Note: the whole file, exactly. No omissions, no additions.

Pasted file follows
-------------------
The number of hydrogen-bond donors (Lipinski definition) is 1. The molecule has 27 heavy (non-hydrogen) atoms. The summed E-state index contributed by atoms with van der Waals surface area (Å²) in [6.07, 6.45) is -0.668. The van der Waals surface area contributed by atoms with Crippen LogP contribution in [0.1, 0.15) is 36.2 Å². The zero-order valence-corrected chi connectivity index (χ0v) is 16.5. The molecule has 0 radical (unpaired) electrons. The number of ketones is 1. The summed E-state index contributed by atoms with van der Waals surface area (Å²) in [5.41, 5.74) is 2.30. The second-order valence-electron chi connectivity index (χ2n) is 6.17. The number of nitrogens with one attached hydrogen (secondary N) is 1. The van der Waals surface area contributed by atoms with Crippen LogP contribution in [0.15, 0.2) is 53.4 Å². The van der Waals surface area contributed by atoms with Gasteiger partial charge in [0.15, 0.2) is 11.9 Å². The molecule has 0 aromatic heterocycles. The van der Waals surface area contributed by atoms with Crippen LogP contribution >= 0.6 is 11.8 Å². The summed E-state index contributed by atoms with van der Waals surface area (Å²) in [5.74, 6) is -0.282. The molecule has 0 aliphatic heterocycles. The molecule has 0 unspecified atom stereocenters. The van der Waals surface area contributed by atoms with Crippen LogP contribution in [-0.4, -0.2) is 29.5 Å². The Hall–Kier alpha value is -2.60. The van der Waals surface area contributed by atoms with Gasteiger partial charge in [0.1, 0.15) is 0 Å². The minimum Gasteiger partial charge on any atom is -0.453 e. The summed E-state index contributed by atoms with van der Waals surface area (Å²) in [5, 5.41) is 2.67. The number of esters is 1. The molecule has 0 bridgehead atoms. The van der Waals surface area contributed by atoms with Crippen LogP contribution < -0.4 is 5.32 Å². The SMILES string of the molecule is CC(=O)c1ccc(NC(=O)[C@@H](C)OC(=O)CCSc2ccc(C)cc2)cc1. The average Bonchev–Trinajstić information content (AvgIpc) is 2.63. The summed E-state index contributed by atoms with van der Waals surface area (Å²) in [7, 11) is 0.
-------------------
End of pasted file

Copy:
The number of hydrogen-bond donors (Lipinski definition) is 1. The molecule has 27 heavy (non-hydrogen) atoms. The summed E-state index contributed by atoms with van der Waals surface area (Å²) in [6.07, 6.45) is -0.668. The van der Waals surface area contributed by atoms with Crippen LogP contribution in [0.1, 0.15) is 36.2 Å². The zero-order valence-corrected chi connectivity index (χ0v) is 16.5. The molecule has 0 radical (unpaired) electrons. The number of ketones is 1. The summed E-state index contributed by atoms with van der Waals surface area (Å²) in [5.41, 5.74) is 2.30. The second-order valence-electron chi connectivity index (χ2n) is 6.17. The number of nitrogens with one attached hydrogen (secondary N) is 1. The van der Waals surface area contributed by atoms with Crippen LogP contribution in [0.15, 0.2) is 53.4 Å². The van der Waals surface area contributed by atoms with Gasteiger partial charge in [0.15, 0.2) is 11.9 Å². The molecule has 0 aromatic heterocycles. The van der Waals surface area contributed by atoms with Crippen LogP contribution >= 0.6 is 11.8 Å². The summed E-state index contributed by atoms with van der Waals surface area (Å²) in [5.74, 6) is -0.282. The molecule has 0 aliphatic heterocycles. The molecule has 0 unspecified atom stereocenters. The van der Waals surface area contributed by atoms with Crippen LogP contribution in [-0.4, -0.2) is 29.5 Å². The Hall–Kier alpha value is -2.60. The van der Waals surface area contributed by atoms with Gasteiger partial charge in [0.1, 0.15) is 0 Å². The minimum Gasteiger partial charge on any atom is -0.453 e. The summed E-state index contributed by atoms with van der Waals surface area (Å²) in [5, 5.41) is 2.67. The number of esters is 1. The molecule has 0 bridgehead atoms. The van der Waals surface area contributed by atoms with Crippen LogP contribution < -0.4 is 5.32 Å². The SMILES string of the molecule is CC(=O)c1ccc(NC(=O)[C@@H](C)OC(=O)CCSc2ccc(C)cc2)cc1. The average Bonchev–Trinajstić information content (AvgIpc) is 2.63. The summed E-state index contributed by atoms with van der Waals surface area (Å²) in [7, 11) is 0.